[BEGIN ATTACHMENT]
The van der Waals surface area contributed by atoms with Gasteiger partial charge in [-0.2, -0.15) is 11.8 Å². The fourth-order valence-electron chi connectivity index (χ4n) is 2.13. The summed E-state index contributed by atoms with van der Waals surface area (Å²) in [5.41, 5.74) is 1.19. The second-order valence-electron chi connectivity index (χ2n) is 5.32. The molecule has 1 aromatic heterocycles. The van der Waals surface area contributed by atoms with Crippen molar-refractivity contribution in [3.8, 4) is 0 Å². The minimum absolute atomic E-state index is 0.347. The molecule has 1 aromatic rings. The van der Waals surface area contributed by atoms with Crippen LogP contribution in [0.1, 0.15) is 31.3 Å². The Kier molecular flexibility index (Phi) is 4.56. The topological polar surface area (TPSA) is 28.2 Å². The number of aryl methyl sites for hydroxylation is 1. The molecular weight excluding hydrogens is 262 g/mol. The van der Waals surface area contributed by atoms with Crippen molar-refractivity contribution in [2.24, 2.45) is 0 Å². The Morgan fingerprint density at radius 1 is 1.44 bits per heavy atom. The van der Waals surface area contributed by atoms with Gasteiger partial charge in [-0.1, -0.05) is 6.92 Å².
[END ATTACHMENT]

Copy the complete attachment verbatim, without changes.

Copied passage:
The van der Waals surface area contributed by atoms with Gasteiger partial charge in [-0.2, -0.15) is 11.8 Å². The fourth-order valence-electron chi connectivity index (χ4n) is 2.13. The summed E-state index contributed by atoms with van der Waals surface area (Å²) in [5.41, 5.74) is 1.19. The second-order valence-electron chi connectivity index (χ2n) is 5.32. The molecule has 1 aromatic heterocycles. The van der Waals surface area contributed by atoms with Crippen molar-refractivity contribution in [3.8, 4) is 0 Å². The minimum absolute atomic E-state index is 0.347. The molecule has 1 aromatic rings. The van der Waals surface area contributed by atoms with Crippen LogP contribution in [0.1, 0.15) is 31.3 Å². The Kier molecular flexibility index (Phi) is 4.56. The topological polar surface area (TPSA) is 28.2 Å². The number of aryl methyl sites for hydroxylation is 1. The molecular weight excluding hydrogens is 262 g/mol. The van der Waals surface area contributed by atoms with Crippen molar-refractivity contribution in [2.24, 2.45) is 0 Å². The Morgan fingerprint density at radius 1 is 1.44 bits per heavy atom. The van der Waals surface area contributed by atoms with Gasteiger partial charge in [-0.1, -0.05) is 6.92 Å².